Not quite. Previously under Megan’s Law in Pennsylvania, when an individual was convicted of a sex crime, he or she would be required to register as a sex offender. The sex offender’s name, age, physical description, street address, and a description of the offense was published to a public forum (such as a website) so neighboring residents would be informed about the sex offender’s status. As of December 20, 2012, Megan’s Law received additional state legislation requiring convicted sex offenders to register in one of the three (3) “Tiers” of sex offender registry based on their underlying offense(s). The new sex offender registry requirements stem from the Sex Offender Registration and Notification Act (SORNA). SORNA provides a comprehensive set of minimum standards of sex offender registration and notification in the United States. SORNA requires each state to create its own sex offender registry with new and harsher requirements. The chief aim of SORNA is to close the potential gaps and loopholes that existed under prior law and generally strengthens the nationwide network of sex offender registration and notification programs. Pennsylvania’s Three Tier Sex Offender Registration System As mentioned above, under the new law, individuals are placed in one of three Tiers based on their underlying offense(s). Under Tier I, sex offender registration is required for 15 years. Tier 2 requires a 25 year sex offender registry. Tier III requires sex offender registry for the lifetime of the convicted sex offender. Individual registered in Tier III are deemed predatory sex offenders. Difference between Megan’s Law and SORNA SORNA is a part of Megan’s Law in Pennsylvania. Previously, individuals convicted of one sex offense were required to register for ten (10) years after being released from prison or probation. If an individual was convicted of two or more sexual offenses, he or she would be subject to lifetime registration upon release. Now, individuals will be required to register as a sex offender for longer periods of time based on the nature of the sex offense committed. Further, individuals who did not complete their period of registration by December 20, 2012, must comply with the new law or face criminal prosecution. Who Must Register Under SORNA? In addition to convicted adult sex offenders having to meet the new SORNA registry requirements, select “juvenile offenders” must also register under the new Tier system.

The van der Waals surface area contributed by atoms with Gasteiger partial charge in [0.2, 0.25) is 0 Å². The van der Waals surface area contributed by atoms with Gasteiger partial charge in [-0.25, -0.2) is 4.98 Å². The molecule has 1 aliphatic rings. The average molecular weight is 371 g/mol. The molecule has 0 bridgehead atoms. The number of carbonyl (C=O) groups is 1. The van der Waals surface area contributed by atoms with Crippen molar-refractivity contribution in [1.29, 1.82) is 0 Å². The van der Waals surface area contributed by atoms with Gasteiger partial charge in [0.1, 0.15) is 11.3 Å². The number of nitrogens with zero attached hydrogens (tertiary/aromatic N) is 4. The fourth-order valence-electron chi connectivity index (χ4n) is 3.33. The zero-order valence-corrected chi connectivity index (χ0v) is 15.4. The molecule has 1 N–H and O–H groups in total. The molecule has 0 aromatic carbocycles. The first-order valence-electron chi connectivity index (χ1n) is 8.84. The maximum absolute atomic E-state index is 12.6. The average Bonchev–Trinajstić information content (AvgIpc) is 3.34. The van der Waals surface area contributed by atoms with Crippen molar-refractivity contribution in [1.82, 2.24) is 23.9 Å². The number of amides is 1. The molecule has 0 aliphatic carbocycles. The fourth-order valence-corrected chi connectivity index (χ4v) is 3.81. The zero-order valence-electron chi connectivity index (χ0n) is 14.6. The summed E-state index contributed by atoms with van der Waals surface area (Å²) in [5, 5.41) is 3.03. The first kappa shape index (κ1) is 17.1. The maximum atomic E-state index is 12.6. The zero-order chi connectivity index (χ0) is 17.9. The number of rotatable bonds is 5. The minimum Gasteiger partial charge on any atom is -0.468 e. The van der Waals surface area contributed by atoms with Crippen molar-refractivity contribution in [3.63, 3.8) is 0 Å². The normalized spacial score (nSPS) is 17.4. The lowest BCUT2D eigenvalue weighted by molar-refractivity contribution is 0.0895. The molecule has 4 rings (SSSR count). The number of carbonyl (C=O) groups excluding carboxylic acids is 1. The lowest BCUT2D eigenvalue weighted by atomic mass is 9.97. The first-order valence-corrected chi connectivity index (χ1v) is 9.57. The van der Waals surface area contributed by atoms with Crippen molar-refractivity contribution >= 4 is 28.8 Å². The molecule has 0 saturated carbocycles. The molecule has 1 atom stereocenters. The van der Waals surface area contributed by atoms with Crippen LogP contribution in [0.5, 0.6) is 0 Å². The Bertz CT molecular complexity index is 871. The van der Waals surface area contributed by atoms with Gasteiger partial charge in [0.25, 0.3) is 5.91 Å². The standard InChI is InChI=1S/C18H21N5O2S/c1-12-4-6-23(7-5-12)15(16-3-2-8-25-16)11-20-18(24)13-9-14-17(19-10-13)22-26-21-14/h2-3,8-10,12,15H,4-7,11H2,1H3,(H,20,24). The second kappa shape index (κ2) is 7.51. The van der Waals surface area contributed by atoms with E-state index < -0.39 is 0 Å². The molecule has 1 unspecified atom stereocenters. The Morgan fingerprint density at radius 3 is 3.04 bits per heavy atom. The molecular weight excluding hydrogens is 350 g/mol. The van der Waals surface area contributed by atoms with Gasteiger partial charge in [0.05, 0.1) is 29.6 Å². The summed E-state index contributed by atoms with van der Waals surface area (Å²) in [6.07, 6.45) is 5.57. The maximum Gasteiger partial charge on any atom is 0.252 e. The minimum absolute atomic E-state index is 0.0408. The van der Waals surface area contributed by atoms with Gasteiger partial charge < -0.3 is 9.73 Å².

Juvenile offenders must register under SORNA if the following definitions are met:
Is SORNA The Same As Megan’s Law?
If a juvenile offender meets the above requirements, but were adjudicated before December 20, 2012, they will be required to register if they are on delinquent supervision for the SORNA offense on December 20, 2012. If you would like to know how the new sex offender registry system impacts you, please contact the Law Office of Basil D. Beck III for more information. Sources Megan's Law is 42 Pa.C.S. § 9799.10 Pennsylvania State Police Megan’s Law Information
- Are adjudicated delinquent on one of the following:
- Rape (18 Pa.C.S. §3121)
- Involuntary Deviate Sexual Intercourse (18 Pa.C.S. §3123)
- Aggravated Indecent Assault (18 Pa.C.S. §3125)
- Conspiracy, Attempt, or Solicitation to commit any of the above; and
- Are 14 years of age or older at the time the offense is committed; and
- Live, work, or attend school in Pennsylvania; and
- Are adjudicated delinquent on or after December 20, 2012.